legitimizes even those who lack teaching skills (Dela Cruz,
2013). TEIs must have the drive to improve their programs and
faculty since they are the source of unqualified graduates.
Conversely, CHED must gradually make the education
curriculum in pace with quality standards to ensure quality
does not mean
anything if the bulk
of LET takers are not
the best among the
best of the country’s
”Prof. Rolando Dela Cruz
Analysis of Strengths & Weaknesses of the Laws Passed 34
39. graduates. It must be responsible, too, in immediately
abolishing the education programs of schools that consistently
failed to produce LET passers.
RA 7797: Lengthening of School Calendar Act of 1994
This act is passed to add 20 days to the former 200 school days
in the school year. No other significant matters are described
from the law. However, the ultimate aim is to achieve quality
education through receiving quality services from the DepEd.
Hence, it is implied that through adding of school days,
responsiveness to global standards and the attainment of
national development goals are much achievable.
Strength: Adding 20 days is parallel to receiving more
instruction and learning experiences.
Weaknesses: No assurance is guaranteed that learning would
be more meaningful and achievable if more time is added. Still,
perennial problems such as shortage of teachers, lack of
teachers’ competence, problems on adequate rooms & related
things, quality instructional materials, and the likes are
blocking the way towards a quality education. Hence, no
attribution is seen towards learning effectiveness and additional
time for learning if the said problems still exist.
problems in the
still exist. Laws and
the State must
Analysis of Strengths & Weaknesses of the Laws Passed 35
40. R E F E R E N C E S
Batas Pambansa Bilang 232. Education Act of 1982.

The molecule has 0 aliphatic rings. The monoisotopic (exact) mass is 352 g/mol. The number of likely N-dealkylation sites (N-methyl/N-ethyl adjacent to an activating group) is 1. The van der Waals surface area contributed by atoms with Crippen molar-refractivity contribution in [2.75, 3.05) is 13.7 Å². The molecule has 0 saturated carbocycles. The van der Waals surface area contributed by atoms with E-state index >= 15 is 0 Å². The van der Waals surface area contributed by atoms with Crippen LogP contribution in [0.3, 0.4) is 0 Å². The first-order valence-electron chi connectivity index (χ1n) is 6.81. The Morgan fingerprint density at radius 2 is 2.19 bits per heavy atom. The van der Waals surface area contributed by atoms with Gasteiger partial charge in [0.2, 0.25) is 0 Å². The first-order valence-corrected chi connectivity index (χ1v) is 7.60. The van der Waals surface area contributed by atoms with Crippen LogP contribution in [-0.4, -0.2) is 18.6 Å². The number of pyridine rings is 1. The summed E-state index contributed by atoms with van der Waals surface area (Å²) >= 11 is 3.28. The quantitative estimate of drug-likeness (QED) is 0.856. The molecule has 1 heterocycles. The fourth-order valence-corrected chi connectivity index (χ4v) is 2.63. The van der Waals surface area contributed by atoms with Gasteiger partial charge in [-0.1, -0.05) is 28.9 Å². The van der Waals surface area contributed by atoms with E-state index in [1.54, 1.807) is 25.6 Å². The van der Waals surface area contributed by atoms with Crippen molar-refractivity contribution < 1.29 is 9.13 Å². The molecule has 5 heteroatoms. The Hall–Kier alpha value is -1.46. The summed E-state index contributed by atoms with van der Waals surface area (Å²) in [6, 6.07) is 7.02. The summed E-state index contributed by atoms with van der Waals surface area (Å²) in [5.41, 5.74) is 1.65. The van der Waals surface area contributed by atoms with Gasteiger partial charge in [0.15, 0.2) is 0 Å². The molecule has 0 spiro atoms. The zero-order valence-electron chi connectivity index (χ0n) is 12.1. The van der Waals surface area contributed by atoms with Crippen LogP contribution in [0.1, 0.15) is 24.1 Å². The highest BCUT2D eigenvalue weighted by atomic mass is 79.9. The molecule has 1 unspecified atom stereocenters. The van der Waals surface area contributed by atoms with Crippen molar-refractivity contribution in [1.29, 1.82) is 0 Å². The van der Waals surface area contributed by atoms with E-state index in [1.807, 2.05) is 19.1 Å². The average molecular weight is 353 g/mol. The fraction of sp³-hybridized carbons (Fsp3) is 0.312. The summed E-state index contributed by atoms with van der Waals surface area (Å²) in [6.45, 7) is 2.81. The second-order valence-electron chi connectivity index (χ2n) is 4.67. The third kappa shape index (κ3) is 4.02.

CHED Memorandum Order No. 11.
De Jesus, E. C. (2011). Philippine higher education
challenges. Asian Institute of Management.
Dela Cruz, R. S. (2013). The Licensure Examination for
Teachers: Solution or anomaly? Manila Bulletin
(M.B.com.ph). Retrieved from
United Nations (2005). EFA global monitoring report.
Higher Education in the Philippines (2011). Wikipedia.
Llagas, A. T. (2008). Educational laws and surveys programs
and projects of the DepEd. Teacher Education Council,
DepEd: Pasig City.
Miralo, V. A. & Braid, F. R. (2000). Philippine educational
system. Quezon City: Katha Publishing Co., Inc.
Module 7 (n.d.). The role of Technical Education and Skills
Development Authority (TESDA) to Philippine
Development. Taguig City.
Republic Act No. 7722. An Act Creating the Commission on
Higher Education of 1994.
Republic Act No. 7796. An Act Creating the Technical
Education and Skills Development Authority of 1994.
Republic Act No. 7784. An Act to Strengthen Teacher
Education in the Philippines by Establishing Centers of
Excellence Creating a Teacher Education Council of
41. Republic Act No. 7836. An Act to Strengthen the Regulation
and Supervision of the Practice of the Teaching
Profession and Prescribing a Licensure Examination for